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A122768 Number of combinations which can be taken from the integer partitions of n. Total number of cases in the (n,m)-fragmentation process. 31
0, 1, 3, 7, 15, 29, 54, 95, 163, 270, 439, 696, 1088, 1669, 2530, 3780, 5591, 8173, 11845, 17000, 24215, 34210, 48008, 66895, 92660, 127554, 174651, 237830, 322297, 434625, 583524, 779972, 1038356, 1376787, 1818755, 2393775, 3139812, 4104433, 5348375, 6947545, 8998201, 11620313, 14965126, 19220569 (list; graph; refs; listen; history; text; internal format)
OFFSET

0,3

COMMENTS

Consider a fragmentation process of an n-object which consists of n unlabeled elements (= 1-parts). By definition the n-object can scatter into up to n m-parts where an m-part consists of 1 up to n elements. A 4-object can split up for example into 4 1-parts which corresponds to the integer partition [1,1,1,1], or it can, for example, rest unfragmented which corresponds to [4]. Since the number of integer partitions of n=4 equals 5, there are 5 n=4-fragmentation processes.

Now we ask for the probability of getting an m-part after an n-fragmentation. Think of a Greek statue which had been broken into n parts and covered by earth. We could find several m-parts, in the most lucky case we would find all m-parts which add up to m_1+m_2+...+m_n=n. Then the statue could be restored.

For example for n=4 we could ask for the probability prob(n=4,m=2) of just a single 2-part. We have 2 cases for a 2-part and we have 15 cases in total, thus prob(n=4,m=2)=2/15 (the 2 cases come from [1,1,2] and [2,2]). The chances to find the two 2-parts from the [2,2]-fragmentation are 1/15 only. The chances to find the n=4-object unsplitted are also 1/15 only.

This sequence is generated over the unordered partitions; for example, when n = 4 there are 1+3+2+5+4 = 15 cases. If we allow a null case for each of the five partitions then we have 15+5 = 20 which is A000712(4). - Alford Arnold, Dec 12 2006

Number of partitions into two kinds of parts with the first kind of parts used in each partition. - Joerg Arndt, Jun 21 2011

LINKS

Alois P. Heinz, Table of n, a(n) for n = 0..10000

FORMULA

G.f.: 1/P(x)^2 - 1/P(x) where P(x)=prod(k>=1, 1-x^k ). - Joerg Arndt, Jun 21 2011

With sum_i^P(n) = the sum over all P(n) integer partitions of n, sum_j^p(i) = the sum over all p(i) parts of the i-th integer partition, prttn(i) = the i-th partition whereat prttn(i) is a list, choose(L,k) = construct the list LC of combinations of a list L (see Maple), |LC| = number of elements of list LC (=Maple's nops command) we have a(n) = sum_i^P(n) sum_j^p(i) |choose(prttn,j)|

a(n) = A000712(n) - A000041(n). - Alford Arnold, Dec 12 2006

a(n) = A144064(n,2)-A144064(n,1). - Alois P. Heinz, Mar 31 2017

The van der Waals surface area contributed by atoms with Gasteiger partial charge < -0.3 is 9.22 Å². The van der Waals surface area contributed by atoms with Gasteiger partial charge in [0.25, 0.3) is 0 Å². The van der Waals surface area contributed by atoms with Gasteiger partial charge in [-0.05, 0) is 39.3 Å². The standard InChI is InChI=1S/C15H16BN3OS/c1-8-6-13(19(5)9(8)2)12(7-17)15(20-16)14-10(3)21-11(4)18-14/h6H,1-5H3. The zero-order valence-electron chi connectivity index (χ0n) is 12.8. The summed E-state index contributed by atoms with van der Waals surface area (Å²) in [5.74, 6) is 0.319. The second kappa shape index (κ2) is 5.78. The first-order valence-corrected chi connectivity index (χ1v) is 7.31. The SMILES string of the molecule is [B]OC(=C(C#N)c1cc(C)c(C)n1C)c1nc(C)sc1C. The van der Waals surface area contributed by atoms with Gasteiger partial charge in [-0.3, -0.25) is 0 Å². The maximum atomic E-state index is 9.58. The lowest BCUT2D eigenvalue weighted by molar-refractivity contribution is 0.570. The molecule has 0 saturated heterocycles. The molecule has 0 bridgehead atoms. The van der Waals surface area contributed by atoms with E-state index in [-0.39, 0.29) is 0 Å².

a(n) ~ exp(2*Pi*sqrt(n/3)) / (4*3^(3/4)*n^(5/4)) * (1 - (Pi/12 + 45/(16*Pi))/sqrt(3*n)). - Vaclav Kotesovec, Mar 31 2017

EXAMPLE

a(n=4) = 15 because the possible combinations of all five integer partitions of n=4 are: [1], [1, 1], [1, 1, 1], [1, 1, 1, 1], [1], [2], [1, 1], [1, 2], [1, 1, 2], [2], [2, 2], [1], [3], [1, 3], [4].

MAPLE

A122768 := proc(n::integer) local i, j, prttnlst, prttn, ZahlTeile, H; prttnlst:=partition(n); H := NULL; for i from 1 to nops(prttnlst) do prttn := prttnlst[i]; ZahlTeile := nops(prttn); for j from 1 to ZahlTeile do H := H, op(choose(prttn, j)); od; od; print(n, H, nops([H])); end proc;

A000712 := proc(n) option remember ; add(combinat[numbpart](k)*combinat[numbpart](n-k), k=0..n) ; end: A000041 := proc(n) combinat[numbpart](n) ; end: A122768 := proc(n::integer) RETURN( A000712(n)-A000041(n)) ; end: for n from 0 to 80 do printf("%d, ", A122768(n)) ; od: # R. J. Mathar, Aug 25 2008

# third Maple program:

b:= proc(n, k) option remember; `if`(n=0, 1, add(

      k*numtheory[sigma](j)*b(n-j, k), j=1..n)/n)

    end:

a:= n-> b(n, 2)-b(n, 1):

seq(a(n), n=0..50);  # Alois P. Heinz, Mar 31 2017

MATHEMATICA

1/QPochhammer[x]^2 - 1/QPochhammer[x] + O[x]^50 // CoefficientList[#, x]& (* Jean-Fran├žois Alcover, Feb 05 2017, after Joerg Arndt *)

PROG

(PARI)  x='x+O('x^66); /* that many terms */

Vec(1/eta(x)^2-1/eta(x)) /* show terms (omitting initial zero) */

/* Joerg Arndt, Jun 21 2011 */

(Haskell)

a122768 n = a122768_list !! n

a122768_list = 0 : f (tail a000041_list) [1] where

   f (p:ps) rs = (sum $ zipWith (*) rs $ tail a000041_list) : f ps (p : rs)

-- Reinhard Zumkeller, Nov 09 2015

CROSSREFS

Cf. A000041, A000079, A000262.

Cf. A000712, A074139, A074141.

Cf. A048574, A144064.

Sequence in context: A277643 A192960 A182717 * A321309 A023608 A218189

Adjacent sequences:  A122765 A122766 A122767 * A122769 A122770 A122771

KEYWORD

nonn

AUTHOR

Thomas Wieder, Sep 11 2006

EXTENSIONS

Extended by R. J. Mathar, Aug 25 2008

STATUS

approved

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Last modified April 24 18:03 EDT 2019. Contains 322430 sequences. (Running on oeis4.)